Last year, along with many of my fellow district attorneys, I endorsed John Kroger for Attorney General of Oregon. I am supporting John Kroger because I believe he is the only candidate in the race for Attorney General who truly understands and will support public safety in our state.

Kroger's record of public service is impressive. Not only has he served as a working courtroom prosecutor putting away the bad guys, he also has served as a professor of criminal law and legal philosophy at Lewis and Clark Law School here in Oregon.

As a teacher he has the opportunity to teach law students the values and principles that are the underpinnings of a criminal justice system: honesty, hard work and the highest quality of legal representation. Before joining the faculty at Lewis and Clark Law School, Kroger spent his entire career in public service, both as a U.S. Marine and a federal prosecutor. As a courtroom prosecutor, Kroger represented the United States in court more than 1,000 times and convicted high level drug traffickers and mafia killers. Kroger also served on the U.S. Justice Department's Enron Task Force helping investigate and prosecute Enron executives who defrauded thousands of investors.

The Attorney General of Oregon is the most important law enforcement leader in our state. The Attorney General is the highest spokesperson on public safety and is in a position to lead statewide efforts to protect the public and reduce crime. As a former prosecutor, Kroger has a clear understanding of the importance of public safety to our citizens. Kroger knows that violent crime in Oregon has dropped almost 50 percent in the past 12 years and that has made our citizens much safer. And Kroger has a plan to more effectively deal with our methamphetamine crisis which includes treatment for addicts before they commit crime and increased punishments for repeat property criminals.

Kroger has proposed a two-part plan to address the methamphetamine crisis. First, he wants to toughen up enforcement. Several years ago, Oregon put pseudoephedrine behind the counter in pharmacies. That law has sharply dropped the amount of home cooking of meth in Oregon. Unfortunately, large, out-of-state drug cartels have filled the demand. The Attorney General's Office supervises an organized crime division. Kroger wants to use that division to work with the district attorneys to investigate and prosecute the cartels bringing drugs into our state.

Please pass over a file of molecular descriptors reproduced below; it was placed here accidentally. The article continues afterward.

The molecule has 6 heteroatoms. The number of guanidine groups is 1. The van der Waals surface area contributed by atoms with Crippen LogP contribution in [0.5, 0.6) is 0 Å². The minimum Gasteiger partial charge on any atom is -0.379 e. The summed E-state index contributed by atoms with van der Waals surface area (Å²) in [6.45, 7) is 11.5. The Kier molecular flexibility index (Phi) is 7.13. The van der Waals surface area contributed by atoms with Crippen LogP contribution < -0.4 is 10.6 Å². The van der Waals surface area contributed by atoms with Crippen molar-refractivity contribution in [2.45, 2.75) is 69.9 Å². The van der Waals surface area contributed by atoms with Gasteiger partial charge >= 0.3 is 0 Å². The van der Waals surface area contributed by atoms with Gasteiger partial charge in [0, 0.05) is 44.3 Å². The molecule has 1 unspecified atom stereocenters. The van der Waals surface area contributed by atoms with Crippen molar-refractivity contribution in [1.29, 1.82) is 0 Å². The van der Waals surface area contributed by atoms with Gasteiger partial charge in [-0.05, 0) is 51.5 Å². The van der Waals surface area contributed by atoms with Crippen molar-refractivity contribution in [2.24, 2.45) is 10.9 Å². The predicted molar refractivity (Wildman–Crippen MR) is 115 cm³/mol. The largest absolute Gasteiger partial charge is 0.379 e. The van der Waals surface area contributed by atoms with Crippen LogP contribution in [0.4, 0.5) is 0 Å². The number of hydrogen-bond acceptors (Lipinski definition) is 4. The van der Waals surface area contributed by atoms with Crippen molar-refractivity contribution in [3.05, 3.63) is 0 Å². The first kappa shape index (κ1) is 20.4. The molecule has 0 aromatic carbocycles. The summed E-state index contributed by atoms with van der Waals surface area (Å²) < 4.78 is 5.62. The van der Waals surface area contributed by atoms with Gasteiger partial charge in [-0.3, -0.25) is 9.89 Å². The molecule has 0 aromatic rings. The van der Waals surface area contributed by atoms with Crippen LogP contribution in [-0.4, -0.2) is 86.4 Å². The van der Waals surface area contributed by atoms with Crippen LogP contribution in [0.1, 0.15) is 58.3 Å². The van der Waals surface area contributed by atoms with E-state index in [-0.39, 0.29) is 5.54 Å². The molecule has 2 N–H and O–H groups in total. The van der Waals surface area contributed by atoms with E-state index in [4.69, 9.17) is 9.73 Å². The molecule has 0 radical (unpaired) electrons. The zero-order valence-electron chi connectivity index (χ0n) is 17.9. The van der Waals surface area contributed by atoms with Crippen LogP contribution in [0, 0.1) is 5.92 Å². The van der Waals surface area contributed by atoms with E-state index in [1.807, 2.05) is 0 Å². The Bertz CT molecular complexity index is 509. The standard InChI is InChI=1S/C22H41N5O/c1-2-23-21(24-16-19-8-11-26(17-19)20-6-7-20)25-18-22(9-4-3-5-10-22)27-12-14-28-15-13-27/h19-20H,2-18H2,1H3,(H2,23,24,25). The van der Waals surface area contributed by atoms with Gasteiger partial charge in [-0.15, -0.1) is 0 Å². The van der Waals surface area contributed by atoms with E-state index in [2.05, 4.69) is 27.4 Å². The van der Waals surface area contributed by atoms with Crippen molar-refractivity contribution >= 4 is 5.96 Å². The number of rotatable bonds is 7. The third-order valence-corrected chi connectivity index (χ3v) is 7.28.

Second, Kroger understands that another way to reduce the crime rate is to decrease the demand for drugs. Unfortunately, Oregon consistently ranks in the bottom third of states for access to drug treatment. That is why Kroger has proposed a new plan for drug treatment in Oregon. One of the ways to cut back on the demand for drugs is to make every effort to keep kids off drugs and effectively treat addicts. Combined with adequate punishments, Kroger believes we can really make a difference in the level of drug usage and property crime in our state.

Kroger's experience as a prosecutor and his smart, aggressive ideas for tackling crime in the state have won him the endorsement of the overwhelming majority of the elected district attorneys in Oregon. I truly believe that this race for Attorney General will have a long-lasting impact on the quality of public safety in Oregon. I encourage you to consider John Kroger for Attorney General.

John Foote

Clackamas County District Attorney